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Under a table in Chris Dailey's office at the University of
Connecticut sits a large file box containing newspaper clippings
from the most recent women's Final Four. An aide who was hired
specifically to sort and clip articles about the Huskies'
undefeated championship season has already gone through several
similar boxes and filled four expandable 18-by-16-inch
scrapbooks, and she is only to mid-February. Ten years ago, when
Dailey arrived in Storrs as an assistant to new coach Geno
Auriemma, an entire season's worth of clippings filled half a
photo album. "We'd get excited about a one-inch column in the
local paper," says Dailey, now the associate head coach. "Of
course, back then we didn't even have our own locker room."

Even if the scrapbooks of UConn's perfect season are eventually
completed, they may gather dust. The use of clippings to
commemorate a season suddenly seems archaic in Storrs. When
100,000 people show up for a parade in nearby Hartford in your
team's honor, when the talk-show and public-appearance requests
for your players are so numerous that more are declined than
accepted, when luminaries from the world at large are
congratulating you, when a celebratory video has been produced
and your star's autobiography is on the way, scrapbooks seem,
well, quaint. When the nation has finally made space for you in
its collective consciousness, do you still need to cut and paste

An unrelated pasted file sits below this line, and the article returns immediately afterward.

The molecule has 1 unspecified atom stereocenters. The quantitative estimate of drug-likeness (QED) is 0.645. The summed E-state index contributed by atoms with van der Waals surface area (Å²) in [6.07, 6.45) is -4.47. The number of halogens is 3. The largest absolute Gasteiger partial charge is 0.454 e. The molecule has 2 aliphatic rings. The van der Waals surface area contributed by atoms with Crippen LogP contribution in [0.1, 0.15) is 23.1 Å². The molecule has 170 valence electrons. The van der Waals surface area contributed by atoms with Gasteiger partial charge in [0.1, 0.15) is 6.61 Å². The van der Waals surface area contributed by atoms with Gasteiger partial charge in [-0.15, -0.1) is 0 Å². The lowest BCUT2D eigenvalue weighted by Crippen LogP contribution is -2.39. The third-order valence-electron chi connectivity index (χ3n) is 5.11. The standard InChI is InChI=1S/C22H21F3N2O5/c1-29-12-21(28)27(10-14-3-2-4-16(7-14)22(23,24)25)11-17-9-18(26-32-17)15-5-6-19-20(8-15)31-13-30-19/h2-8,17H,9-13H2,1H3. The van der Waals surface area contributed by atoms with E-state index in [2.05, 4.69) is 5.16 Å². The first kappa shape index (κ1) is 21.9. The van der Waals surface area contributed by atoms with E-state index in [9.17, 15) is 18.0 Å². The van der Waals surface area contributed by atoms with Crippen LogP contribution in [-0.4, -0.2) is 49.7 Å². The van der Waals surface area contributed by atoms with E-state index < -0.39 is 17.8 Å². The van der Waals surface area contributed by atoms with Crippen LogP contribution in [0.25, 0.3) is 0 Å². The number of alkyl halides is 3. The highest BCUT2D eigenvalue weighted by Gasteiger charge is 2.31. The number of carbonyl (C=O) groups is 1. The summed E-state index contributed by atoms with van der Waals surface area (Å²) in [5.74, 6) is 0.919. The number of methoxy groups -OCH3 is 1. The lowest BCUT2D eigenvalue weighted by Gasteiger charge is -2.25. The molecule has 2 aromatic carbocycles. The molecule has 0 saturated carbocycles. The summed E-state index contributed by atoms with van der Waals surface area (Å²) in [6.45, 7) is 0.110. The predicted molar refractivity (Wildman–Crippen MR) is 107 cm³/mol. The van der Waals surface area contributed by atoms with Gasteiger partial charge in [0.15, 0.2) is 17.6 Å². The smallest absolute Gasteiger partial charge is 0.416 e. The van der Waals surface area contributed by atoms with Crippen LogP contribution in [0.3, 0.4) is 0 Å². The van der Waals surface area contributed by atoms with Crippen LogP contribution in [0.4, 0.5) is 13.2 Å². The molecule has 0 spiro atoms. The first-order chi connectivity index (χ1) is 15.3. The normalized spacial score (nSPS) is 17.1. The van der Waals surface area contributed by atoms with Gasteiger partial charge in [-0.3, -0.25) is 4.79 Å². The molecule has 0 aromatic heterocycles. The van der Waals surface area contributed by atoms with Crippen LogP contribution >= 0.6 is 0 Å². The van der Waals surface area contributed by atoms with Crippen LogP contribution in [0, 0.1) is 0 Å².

to prove that you exist?

"We wanted to get the scrapbooks done before this season
started," says Dailey, who, like her players and UConn coaching
colleagues, remains incurably down-to-earth. "But we've been
overwhelmed. For weeks after the championship, I'd cry when they
brought the mail in."

It wasn't merely the volume of fan mail that made Dailey weep;
like everyone else associated with Connecticut women's
basketball, she is touched by the smallest token of
congratulations. She recalls with equal appreciation the poem
that an elderly New Haven woman composed, framed and personally
delivered and the case of Dom Perignon that rapper Queen Latifah
sent the coaches. Dailey, however, will confess to a favorite
thrill. "Seeing President Clinton was really nice," she says,
"but when Pat Riley congratulated us--wow! I couldn't believe he
knew about our team!"

The admiration and respect have flowed in from every imaginable
quarter. When the Huskies visited the statehouse a few weeks
after beating Tennessee 70-64 in the April 2 NCAA title game,
legislators groveled for autographs. ("There was no political
decorum whatsoever," says UConn senior associate director of
athletic communications Barb Kowal.) Over the summer, junior
forward Carla Berube found herself autographing baseballs at
Yankee Stadium, and senior guard Kim Better received
congratulations from a taxi driver in Sydney, Australia, who had
watched the final in New Zealand. Several members of the Super
Bowl-champion San Francisco 49ers interrupted their own
autograph session at Lake Tahoe in May to discuss the Huskies'
season with a visitor wearing a UConn sweatshirt. Tennis player
Luke Jensen did all the other admirers one better: Through
connections with the coaching staff, he acquired a Rebecca Lobo
practice jersey.

Other teams have won national championships. Other teams have
even gone undefeated. But no other women's team and very few
men's teams have enjoyed such widespread adoration. The Huskies
were beloved even as they crushed opponents by an average of
33.2 points per game, the most ever for any college team, men or
women. "Usually you want to hate a team that wins all the time,"
says junior center Kara Wolters. "But players from other Big
East teams [which the Huskies beat by an average of 35.1 points]
would thank us for what we were doing for the league and for
women's basketball."

Speaking on National Public Radio the day after the NCAA final,
sportswriter Frank Deford suggested that, like the New York Jets
of Joe Namath and the Boston Celtics of Bill Russell, the